Resentment has been brewing in the region owing to a combination of factors that have primarily stemmed from changes brought about in administrative laws. But the trigger for the September 22 Jammu bandh was the reported opening of 100 stores by Reliance Retail Ltd, which claims to have the largest nationwide network of retail outlets. Although the company came out with a clarification hours before the bandh was observed in the region, it could not pacify the agitated business community.

The bandh was led by the Chamber of Commerce and Industries Jammu (CCIJ) and backed by 22 trade and industry lobbies, opposition parties and the Jammu and Kashmir High Court Bar Association Jammu, besides civil society groups. Incidentally, it was the first mass protest held in the region since Jammu and Kashmir came under the Centre’s direct rule after the BJP withdrew from the Mehbooba Mufti-led coalition government in 2018.

The bandh was held to highlight issues such as the downswing in the local industrial sector, problems with the new excise policy and the geology and mining policy, restrictions on banquet halls, the imposition of new passenger taxes on commercial vehicles, the new land laws that reportedly debar members of certain local communities from purchasing agricultural land, the “Kashmir centric approach” of the Central government, and the scrapping of the biannual Darbar Move, which is a 149-year-old tradition and involves the shifting of the Secretariat from Kashmir to Jammu for six months during winter.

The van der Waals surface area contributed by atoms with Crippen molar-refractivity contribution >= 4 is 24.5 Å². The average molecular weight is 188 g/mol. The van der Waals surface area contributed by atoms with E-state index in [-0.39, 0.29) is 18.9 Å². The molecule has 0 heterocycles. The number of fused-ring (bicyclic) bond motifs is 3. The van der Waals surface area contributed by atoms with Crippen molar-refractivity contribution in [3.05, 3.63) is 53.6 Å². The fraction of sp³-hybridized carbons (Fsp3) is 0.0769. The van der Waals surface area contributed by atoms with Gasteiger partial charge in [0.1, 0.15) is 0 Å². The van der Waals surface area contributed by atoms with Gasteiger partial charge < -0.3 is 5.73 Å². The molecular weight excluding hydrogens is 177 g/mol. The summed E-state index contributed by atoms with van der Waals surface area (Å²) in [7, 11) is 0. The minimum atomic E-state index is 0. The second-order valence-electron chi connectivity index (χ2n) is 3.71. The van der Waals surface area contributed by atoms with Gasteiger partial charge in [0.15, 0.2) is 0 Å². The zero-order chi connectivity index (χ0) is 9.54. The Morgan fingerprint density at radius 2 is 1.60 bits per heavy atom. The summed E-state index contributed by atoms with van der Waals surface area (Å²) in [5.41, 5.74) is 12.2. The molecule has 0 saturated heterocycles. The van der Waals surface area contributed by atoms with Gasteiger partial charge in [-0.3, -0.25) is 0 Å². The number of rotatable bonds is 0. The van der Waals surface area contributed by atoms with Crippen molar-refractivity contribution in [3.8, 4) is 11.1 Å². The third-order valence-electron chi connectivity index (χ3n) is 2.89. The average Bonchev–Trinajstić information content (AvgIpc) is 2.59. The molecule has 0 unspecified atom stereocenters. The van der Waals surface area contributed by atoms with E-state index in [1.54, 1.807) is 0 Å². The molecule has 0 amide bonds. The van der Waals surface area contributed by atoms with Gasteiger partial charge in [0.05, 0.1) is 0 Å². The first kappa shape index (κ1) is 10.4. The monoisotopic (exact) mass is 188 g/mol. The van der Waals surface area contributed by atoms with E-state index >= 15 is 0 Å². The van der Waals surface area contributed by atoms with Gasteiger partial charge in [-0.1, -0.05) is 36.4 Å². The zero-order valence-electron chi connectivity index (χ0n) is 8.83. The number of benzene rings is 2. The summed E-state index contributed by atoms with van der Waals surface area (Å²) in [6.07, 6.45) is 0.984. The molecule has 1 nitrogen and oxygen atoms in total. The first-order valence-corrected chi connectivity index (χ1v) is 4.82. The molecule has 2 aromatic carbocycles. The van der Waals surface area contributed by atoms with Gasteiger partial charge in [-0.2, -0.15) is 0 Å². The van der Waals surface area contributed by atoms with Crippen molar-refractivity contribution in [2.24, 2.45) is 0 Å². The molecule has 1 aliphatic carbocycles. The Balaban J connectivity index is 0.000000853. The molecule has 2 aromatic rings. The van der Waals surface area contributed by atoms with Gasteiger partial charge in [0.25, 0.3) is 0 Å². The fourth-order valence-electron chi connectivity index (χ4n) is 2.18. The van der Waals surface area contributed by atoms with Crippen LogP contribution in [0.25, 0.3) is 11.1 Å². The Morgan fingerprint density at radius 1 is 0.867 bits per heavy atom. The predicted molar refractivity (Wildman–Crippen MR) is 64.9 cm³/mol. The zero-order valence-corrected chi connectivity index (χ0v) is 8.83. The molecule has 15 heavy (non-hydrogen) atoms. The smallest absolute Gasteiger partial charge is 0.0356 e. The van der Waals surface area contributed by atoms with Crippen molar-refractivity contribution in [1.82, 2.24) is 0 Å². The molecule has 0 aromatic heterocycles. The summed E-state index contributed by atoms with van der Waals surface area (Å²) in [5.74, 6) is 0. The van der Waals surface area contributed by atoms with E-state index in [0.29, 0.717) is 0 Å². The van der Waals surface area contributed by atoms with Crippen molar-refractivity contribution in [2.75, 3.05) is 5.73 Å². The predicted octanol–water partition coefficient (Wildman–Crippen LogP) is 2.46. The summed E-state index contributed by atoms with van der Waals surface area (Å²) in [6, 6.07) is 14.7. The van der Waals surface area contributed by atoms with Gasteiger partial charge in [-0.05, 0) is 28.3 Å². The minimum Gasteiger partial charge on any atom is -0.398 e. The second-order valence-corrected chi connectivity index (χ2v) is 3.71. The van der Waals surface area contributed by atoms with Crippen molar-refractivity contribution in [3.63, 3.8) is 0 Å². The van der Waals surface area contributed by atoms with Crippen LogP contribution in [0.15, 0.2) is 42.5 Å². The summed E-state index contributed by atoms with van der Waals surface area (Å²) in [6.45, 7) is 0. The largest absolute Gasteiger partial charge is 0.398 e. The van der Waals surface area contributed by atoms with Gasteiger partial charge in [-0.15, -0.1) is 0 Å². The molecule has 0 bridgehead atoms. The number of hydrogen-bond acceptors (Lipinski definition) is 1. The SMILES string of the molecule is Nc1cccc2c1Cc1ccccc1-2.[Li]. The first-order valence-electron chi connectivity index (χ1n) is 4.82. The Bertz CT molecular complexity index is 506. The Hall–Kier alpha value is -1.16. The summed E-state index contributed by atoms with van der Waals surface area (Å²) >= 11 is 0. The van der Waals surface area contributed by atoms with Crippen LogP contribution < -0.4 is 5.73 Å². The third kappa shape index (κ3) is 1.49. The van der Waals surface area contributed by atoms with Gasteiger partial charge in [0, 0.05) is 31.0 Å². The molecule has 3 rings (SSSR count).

After Jammu and Kashmir became a Union Territory, resentment has grown among residents at the manifold increase in tariffs for power and drinking water for both domestic and commercial use; a sudden spike in the prices of construction materials such as sand, gravel and stones; the setting up of toll plazas on the national highway; the increase in passenger tax (the Jammu and Kashmir Passengers Taxation Act, 1963, provides for levying a tax on passengers carried by road in motor vehicles); and growing unemployment. In 2020, the Union Territory administration had to withhold its proposal to impose a tax on immovable properties in municipal areas in view of the public opposition to the move.